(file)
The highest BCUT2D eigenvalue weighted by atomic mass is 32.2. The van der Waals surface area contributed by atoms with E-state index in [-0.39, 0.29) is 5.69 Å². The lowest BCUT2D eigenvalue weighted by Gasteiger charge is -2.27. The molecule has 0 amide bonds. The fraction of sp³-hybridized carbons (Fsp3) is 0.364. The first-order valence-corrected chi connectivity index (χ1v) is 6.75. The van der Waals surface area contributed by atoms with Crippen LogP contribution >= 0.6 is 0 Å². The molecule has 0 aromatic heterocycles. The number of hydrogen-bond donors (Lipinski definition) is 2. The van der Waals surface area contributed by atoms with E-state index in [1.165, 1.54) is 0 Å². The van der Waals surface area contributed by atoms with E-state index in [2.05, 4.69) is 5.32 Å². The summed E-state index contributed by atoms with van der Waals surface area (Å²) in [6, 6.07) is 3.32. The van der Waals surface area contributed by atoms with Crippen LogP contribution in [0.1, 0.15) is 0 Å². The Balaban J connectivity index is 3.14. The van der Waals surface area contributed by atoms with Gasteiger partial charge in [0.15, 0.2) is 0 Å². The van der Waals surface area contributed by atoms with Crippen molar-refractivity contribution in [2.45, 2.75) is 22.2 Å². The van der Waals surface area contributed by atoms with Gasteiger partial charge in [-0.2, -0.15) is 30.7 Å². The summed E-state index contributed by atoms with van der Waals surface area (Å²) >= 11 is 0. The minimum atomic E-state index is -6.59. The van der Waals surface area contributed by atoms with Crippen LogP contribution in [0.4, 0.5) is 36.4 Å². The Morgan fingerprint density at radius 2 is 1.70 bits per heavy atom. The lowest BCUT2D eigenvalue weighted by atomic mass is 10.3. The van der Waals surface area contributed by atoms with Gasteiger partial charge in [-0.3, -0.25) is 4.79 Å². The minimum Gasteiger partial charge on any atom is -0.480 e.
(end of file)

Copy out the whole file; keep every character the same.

The highest BCUT2D eigenvalue weighted by atomic mass is 32.2. The van der Waals surface area contributed by atoms with E-state index in [-0.39, 0.29) is 5.69 Å². The lowest BCUT2D eigenvalue weighted by Gasteiger charge is -2.27. The molecule has 0 amide bonds. The fraction of sp³-hybridized carbons (Fsp3) is 0.364. The first-order valence-corrected chi connectivity index (χ1v) is 6.75. The van der Waals surface area contributed by atoms with Crippen LogP contribution >= 0.6 is 0 Å². The molecule has 0 aromatic heterocycles. The number of hydrogen-bond donors (Lipinski definition) is 2. The van der Waals surface area contributed by atoms with E-state index in [1.165, 1.54) is 0 Å². The van der Waals surface area contributed by atoms with E-state index in [2.05, 4.69) is 5.32 Å². The summed E-state index contributed by atoms with van der Waals surface area (Å²) in [6, 6.07) is 3.32. The van der Waals surface area contributed by atoms with Crippen LogP contribution in [0.1, 0.15) is 0 Å². The Balaban J connectivity index is 3.14. The van der Waals surface area contributed by atoms with Gasteiger partial charge in [0.15, 0.2) is 0 Å². The van der Waals surface area contributed by atoms with Crippen molar-refractivity contribution in [2.45, 2.75) is 22.2 Å². The van der Waals surface area contributed by atoms with Gasteiger partial charge in [-0.2, -0.15) is 30.7 Å². The summed E-state index contributed by atoms with van der Waals surface area (Å²) >= 11 is 0. The minimum atomic E-state index is -6.59. The van der Waals surface area contributed by atoms with Crippen LogP contribution in [0.4, 0.5) is 36.4 Å². The Morgan fingerprint density at radius 2 is 1.70 bits per heavy atom. The lowest BCUT2D eigenvalue weighted by atomic mass is 10.3. The van der Waals surface area contributed by atoms with Gasteiger partial charge in [-0.3, -0.25) is 4.79 Å². The minimum Gasteiger partial charge on any atom is -0.480 e.